by Tim Cope

The extraordinary adventure of one man’s journey following in the footsteps of Genghis Khan’s conquering armies

The relationship between man and horse on the Eurasian steppe gave rise to a succession of rich nomadic cultures. Among them were the Mongols of the thirteenth century – a small tribe, which, under the charismatic leadership of Genghis Khan, created the largest contiguous land empire in history. Inspired by the extraordinary life nomads still lead today, Tim Cope embarked on a journey that hadn’t been successfully completed since those times: to travel on horseback across the entire length of the Eurasian steppe, from Karakorum, the ancient capital of Mongolia, through Kazakhstan, Russia, Crimea and the Ukraine to the Danube River in Hungary.

From horse-riding novice to travelling three years and 10,000 kilometres on horseback, accompanied by his dog Tigon, Tim learnt to fend off wolves and would -be horse-thieves, and grapple with the extremes of the steppe as he crossed sub-zero plateaux, the scorching deserts of Kazakhstan and the high-mountain passes of the Carpathians. Along the way, he was taken in by people who taught him the traditional ways and told him their recent history: Stalin’s push for industrialisation brought calamity to the steepe and forced collectivism that in Kazakhstan alone led to the loss of several million livestock and the starvation of more than a million nomads. Today Cope bears witness to how the traditional ways hang precariously in the balance in the post-Soviet world.

About the Author

Tim Cope, F.R.G.S., is an adventurer, author, filmmaker and motivational speaker with a special interest in Central Asia and the states of the former Soviet Union. He has studied as a wilderness guide in the Finnish and Russian subarctic, ridden a bicycle across Russia to China, and rowed a boat along the Yenisey River through Siberia to the Arctic Ocean. He is the author of Off the Rails: Moscow to Beijing on Recumbent Bikes. He is the creator of several documentary films, including the award-winning series ‘The Trail of Genghis Khan’, which covers the journey of this book. He lives in Victoria, Australia.

Tim Cope’s On the Trail of Genghis Khan is a featured title in Bloomsbury’s Booktoberfest Showcase, click here for more details

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BOOKTOBERFEST GUEST BLOG: Getting back to reading, by Fiona Palmer, author of The Sunnyvale Girls

fee1I read when I was young but not a lot, as I was an outside kid who had paddocks to play in and cubbies to build. At school, I only read what I had to for class and then after I left school it was as if I forgot to read. I was busy with work.

It wasn’t until I was twenty and working as a teachers aid that I was reintroduced to the joy of books. I read Mem Fox’s book on how important it is to read, especially to our children from birth. Then the teacher at that time started reading the first Harry Potter book to the kids. At times, I would read a few chapters as well. Their little faces were mesmerised, ears listening, their minds picturing every detail. But so was I. I couldn’t wait to find out what happened so I brought it and devoured it.

I was drawn into the story and realised what I’d been missing. I can actually say Harry Potter brought me back to reading. And I haven’t stopped since. As much as I love my life in my tiny rural town I love being able to escape into new worlds and stories that books bring. When my children were born, I read to them at every chance and they both love reading now at ages 11 and 9.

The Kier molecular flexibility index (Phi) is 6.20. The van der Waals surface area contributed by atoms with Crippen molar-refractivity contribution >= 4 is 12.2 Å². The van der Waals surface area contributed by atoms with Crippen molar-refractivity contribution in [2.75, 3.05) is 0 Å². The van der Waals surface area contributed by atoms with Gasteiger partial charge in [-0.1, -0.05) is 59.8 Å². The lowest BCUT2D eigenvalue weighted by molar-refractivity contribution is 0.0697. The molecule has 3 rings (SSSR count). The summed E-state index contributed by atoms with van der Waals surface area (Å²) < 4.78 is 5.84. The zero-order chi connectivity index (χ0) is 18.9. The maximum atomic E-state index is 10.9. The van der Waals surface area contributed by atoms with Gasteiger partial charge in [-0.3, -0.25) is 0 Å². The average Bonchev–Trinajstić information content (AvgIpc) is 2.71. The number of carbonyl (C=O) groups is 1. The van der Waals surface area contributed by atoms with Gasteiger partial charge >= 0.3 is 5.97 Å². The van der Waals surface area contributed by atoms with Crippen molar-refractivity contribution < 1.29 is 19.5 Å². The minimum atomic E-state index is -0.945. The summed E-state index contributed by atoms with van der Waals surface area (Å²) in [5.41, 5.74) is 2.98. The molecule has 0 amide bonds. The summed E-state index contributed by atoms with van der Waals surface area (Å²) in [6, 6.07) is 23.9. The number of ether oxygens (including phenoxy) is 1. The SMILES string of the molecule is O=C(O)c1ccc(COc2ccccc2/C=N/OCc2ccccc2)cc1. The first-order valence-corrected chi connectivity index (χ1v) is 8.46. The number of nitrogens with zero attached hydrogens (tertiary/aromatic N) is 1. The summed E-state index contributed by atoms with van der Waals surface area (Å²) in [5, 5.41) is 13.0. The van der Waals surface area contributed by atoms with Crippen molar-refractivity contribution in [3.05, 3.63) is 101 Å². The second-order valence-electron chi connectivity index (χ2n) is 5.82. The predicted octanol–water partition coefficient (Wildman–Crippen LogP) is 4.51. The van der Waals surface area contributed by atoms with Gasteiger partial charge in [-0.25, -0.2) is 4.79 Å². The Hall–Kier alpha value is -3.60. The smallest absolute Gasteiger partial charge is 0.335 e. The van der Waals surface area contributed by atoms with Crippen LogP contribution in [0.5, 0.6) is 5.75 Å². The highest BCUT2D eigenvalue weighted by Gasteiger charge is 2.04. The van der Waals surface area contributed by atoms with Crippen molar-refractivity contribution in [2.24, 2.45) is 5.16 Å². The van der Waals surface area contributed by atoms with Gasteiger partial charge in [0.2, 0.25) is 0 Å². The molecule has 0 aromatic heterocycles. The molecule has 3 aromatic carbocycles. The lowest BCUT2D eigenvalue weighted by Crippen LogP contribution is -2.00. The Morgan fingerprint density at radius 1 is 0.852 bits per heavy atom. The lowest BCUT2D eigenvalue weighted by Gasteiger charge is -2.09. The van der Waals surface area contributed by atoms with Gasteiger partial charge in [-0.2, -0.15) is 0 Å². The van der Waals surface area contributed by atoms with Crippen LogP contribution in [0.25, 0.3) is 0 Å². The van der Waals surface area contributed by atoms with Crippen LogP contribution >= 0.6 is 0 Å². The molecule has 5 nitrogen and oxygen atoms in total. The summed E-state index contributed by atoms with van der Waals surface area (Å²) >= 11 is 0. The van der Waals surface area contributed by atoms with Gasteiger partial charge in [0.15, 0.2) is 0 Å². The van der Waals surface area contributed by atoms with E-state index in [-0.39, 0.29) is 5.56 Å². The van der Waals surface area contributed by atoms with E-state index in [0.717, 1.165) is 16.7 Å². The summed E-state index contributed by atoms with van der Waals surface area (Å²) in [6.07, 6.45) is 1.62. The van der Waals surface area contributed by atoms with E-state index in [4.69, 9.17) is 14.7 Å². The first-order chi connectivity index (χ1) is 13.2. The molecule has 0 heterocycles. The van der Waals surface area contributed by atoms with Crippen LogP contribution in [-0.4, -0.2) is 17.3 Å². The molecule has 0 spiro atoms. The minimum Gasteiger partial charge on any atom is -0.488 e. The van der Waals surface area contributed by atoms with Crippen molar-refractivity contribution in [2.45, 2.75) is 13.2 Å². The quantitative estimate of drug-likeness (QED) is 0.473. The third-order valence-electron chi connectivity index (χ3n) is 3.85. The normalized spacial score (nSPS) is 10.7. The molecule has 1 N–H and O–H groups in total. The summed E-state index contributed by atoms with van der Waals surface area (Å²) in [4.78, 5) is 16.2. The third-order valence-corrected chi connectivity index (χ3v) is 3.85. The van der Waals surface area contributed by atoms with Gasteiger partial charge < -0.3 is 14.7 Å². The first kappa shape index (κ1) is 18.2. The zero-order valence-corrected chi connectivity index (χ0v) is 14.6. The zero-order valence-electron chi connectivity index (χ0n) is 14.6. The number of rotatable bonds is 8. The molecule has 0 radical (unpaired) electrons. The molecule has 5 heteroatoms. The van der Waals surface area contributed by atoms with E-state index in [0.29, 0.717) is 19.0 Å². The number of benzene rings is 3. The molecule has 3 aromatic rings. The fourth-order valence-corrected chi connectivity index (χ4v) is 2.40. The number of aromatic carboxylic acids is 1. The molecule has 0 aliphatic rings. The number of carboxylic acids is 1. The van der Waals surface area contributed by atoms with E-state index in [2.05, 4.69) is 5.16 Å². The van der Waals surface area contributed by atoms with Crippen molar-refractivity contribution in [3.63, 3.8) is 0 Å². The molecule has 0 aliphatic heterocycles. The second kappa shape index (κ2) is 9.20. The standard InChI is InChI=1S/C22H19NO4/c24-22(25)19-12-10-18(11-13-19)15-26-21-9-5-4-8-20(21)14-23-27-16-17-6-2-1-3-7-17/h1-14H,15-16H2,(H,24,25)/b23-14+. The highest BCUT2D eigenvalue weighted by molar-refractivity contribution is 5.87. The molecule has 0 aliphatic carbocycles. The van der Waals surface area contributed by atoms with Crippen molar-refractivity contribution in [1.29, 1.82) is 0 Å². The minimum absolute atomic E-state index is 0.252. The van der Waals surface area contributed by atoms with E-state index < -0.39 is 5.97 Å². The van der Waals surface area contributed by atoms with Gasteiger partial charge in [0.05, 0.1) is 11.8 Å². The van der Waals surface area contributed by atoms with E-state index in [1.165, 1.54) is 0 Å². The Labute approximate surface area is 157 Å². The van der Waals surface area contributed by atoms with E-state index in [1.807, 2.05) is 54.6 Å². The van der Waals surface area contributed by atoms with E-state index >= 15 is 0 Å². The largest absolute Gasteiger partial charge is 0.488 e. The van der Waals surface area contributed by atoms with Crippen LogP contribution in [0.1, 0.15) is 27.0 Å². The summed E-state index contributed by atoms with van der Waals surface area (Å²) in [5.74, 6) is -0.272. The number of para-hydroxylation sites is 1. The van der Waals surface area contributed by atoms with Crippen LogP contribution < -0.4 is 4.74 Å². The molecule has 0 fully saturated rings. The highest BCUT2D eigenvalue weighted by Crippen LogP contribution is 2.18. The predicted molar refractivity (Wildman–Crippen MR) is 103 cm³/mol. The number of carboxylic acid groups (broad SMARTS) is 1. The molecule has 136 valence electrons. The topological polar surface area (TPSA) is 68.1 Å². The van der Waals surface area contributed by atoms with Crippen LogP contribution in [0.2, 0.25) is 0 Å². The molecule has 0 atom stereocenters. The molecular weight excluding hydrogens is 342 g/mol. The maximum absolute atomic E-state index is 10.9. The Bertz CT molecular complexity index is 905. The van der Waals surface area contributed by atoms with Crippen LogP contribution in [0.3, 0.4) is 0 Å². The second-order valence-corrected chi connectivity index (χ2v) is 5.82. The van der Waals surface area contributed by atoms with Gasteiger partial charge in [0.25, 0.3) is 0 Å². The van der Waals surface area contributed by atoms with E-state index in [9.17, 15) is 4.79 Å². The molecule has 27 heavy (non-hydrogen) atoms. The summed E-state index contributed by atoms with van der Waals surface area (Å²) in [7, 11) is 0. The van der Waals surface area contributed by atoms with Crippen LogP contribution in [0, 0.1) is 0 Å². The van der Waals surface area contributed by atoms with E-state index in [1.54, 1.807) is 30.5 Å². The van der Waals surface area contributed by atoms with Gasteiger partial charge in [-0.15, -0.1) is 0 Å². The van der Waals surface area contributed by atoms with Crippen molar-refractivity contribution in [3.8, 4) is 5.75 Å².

Mem Fox had it right. Reading is important.

Grab a copy of Fiona Palmer’s The Sunnyvale Girls here

the-sunnyvale-girlsThe Sunnyvale Girls

by Fiona Palmer

Three generations of Stewart women share a deep connection to their family farm, but a secret from the past threatens to tear them apart.

Widowed matriarch Maggie remembers a time when the Italian prisoners of war came to work on their land, changing her heart and her home forever. Single mum Toni has been tied to the place for as long as she can recall, although farming was never her dream. And Flick is as passionate about the farm as a young girl could be, despite the limited opportunities for love.

When a letter from 1946 is unearthed in an old cottage on the property, the Sunnyvale girls find themselves on a journey deep into their own hearts and all the way across the world to Italy. Their quest to solve a mystery leads to incredible discoveries about each other, and about themselves.

‘Fiona Palmer just keeps getting better. This heart-warming tear-jerker kept me turning the pages right until the very end.’ Rachael Johns

About the Author

Fiona Palmer lives in the tiny rural town of Pingaring in Western Australia, three and a half hours south-east of Perth. She discovered Danielle Steel at the age of eleven, and has now written her own brand of rural romance. She has attended romance writers’ groups and received an Australian Society of Authors mentorship for her first novel, The Family Farm. She has extensive farming experience, does the local mail run, and was a speedway-racing driver for seven years. She spends her days writing, helping out in the community and looking after her two children.

Grab a copy of Fiona Palmer’s The Sunnyvale Girls here

BOOKTOBERFEST GUEST BLOG: The Wonder of Books by Monica McInerney

web-McInerney-Monica-_Michael-Boyny__Size4Looking back, I’ve had a pretty busy fourteen years.

As a writer, here are just some of the things I’ve got up to:

- I spent ten months running a winery-restaurant in the Clare Valley.

- My two sisters and I had a big falling out and didn’t speak to each other for three years.

- I moved to New York, where I not only found a job with a cantankerous old woman, but also met the love of my life.